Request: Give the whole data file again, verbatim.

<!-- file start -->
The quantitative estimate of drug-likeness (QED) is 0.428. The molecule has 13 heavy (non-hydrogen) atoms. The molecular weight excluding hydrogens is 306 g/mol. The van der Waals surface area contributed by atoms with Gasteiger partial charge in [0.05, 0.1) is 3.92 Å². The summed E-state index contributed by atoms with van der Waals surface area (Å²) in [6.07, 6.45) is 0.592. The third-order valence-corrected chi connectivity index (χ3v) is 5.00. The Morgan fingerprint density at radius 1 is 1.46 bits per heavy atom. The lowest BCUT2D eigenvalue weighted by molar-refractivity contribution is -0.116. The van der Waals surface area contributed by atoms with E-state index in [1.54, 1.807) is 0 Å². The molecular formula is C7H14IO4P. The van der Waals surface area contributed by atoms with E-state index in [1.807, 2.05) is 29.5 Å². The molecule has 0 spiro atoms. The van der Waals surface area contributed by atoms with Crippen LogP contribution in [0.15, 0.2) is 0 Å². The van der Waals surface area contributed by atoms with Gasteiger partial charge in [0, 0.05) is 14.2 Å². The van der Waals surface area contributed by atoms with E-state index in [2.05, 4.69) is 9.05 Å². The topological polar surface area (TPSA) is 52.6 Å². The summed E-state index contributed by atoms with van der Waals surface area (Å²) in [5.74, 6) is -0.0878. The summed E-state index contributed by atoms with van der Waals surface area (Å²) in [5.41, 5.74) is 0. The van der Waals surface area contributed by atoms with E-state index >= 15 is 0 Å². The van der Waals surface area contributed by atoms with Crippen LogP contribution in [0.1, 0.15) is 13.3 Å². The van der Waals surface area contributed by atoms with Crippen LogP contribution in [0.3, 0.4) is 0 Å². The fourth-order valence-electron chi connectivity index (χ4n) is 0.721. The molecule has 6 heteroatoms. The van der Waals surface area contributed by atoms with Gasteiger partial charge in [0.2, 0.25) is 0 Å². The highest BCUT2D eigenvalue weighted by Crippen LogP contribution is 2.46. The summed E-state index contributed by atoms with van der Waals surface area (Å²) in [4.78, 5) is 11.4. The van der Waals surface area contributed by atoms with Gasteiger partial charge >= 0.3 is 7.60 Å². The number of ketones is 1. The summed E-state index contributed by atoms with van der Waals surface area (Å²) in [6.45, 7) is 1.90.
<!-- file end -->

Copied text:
The quantitative estimate of drug-likeness (QED) is 0.428. The molecule has 13 heavy (non-hydrogen) atoms. The molecular weight excluding hydrogens is 306 g/mol. The van der Waals surface area contributed by atoms with Gasteiger partial charge in [0.05, 0.1) is 3.92 Å². The summed E-state index contributed by atoms with van der Waals surface area (Å²) in [6.07, 6.45) is 0.592. The third-order valence-corrected chi connectivity index (χ3v) is 5.00. The Morgan fingerprint density at radius 1 is 1.46 bits per heavy atom. The lowest BCUT2D eigenvalue weighted by molar-refractivity contribution is -0.116. The van der Waals surface area contributed by atoms with E-state index in [1.54, 1.807) is 0 Å². The molecular formula is C7H14IO4P. The van der Waals surface area contributed by atoms with E-state index in [1.807, 2.05) is 29.5 Å². The molecule has 0 spiro atoms. The van der Waals surface area contributed by atoms with Crippen LogP contribution in [0.15, 0.2) is 0 Å². The van der Waals surface area contributed by atoms with Gasteiger partial charge in [0, 0.05) is 14.2 Å². The van der Waals surface area contributed by atoms with E-state index in [2.05, 4.69) is 9.05 Å². The topological polar surface area (TPSA) is 52.6 Å². The summed E-state index contributed by atoms with van der Waals surface area (Å²) in [5.74, 6) is -0.0878. The summed E-state index contributed by atoms with van der Waals surface area (Å²) in [5.41, 5.74) is 0. The van der Waals surface area contributed by atoms with E-state index >= 15 is 0 Å². The van der Waals surface area contributed by atoms with Crippen LogP contribution in [0.1, 0.15) is 13.3 Å². The van der Waals surface area contributed by atoms with Crippen LogP contribution in [0.3, 0.4) is 0 Å². The fourth-order valence-electron chi connectivity index (χ4n) is 0.721. The molecule has 6 heteroatoms. The van der Waals surface area contributed by atoms with Gasteiger partial charge in [0.2, 0.25) is 0 Å². The highest BCUT2D eigenvalue weighted by Crippen LogP contribution is 2.46. The summed E-state index contributed by atoms with van der Waals surface area (Å²) in [4.78, 5) is 11.4. The van der Waals surface area contributed by atoms with Gasteiger partial charge >= 0.3 is 7.60 Å². The number of ketones is 1. The summed E-state index contributed by atoms with van der Waals surface area (Å²) in [6.45, 7) is 1.90.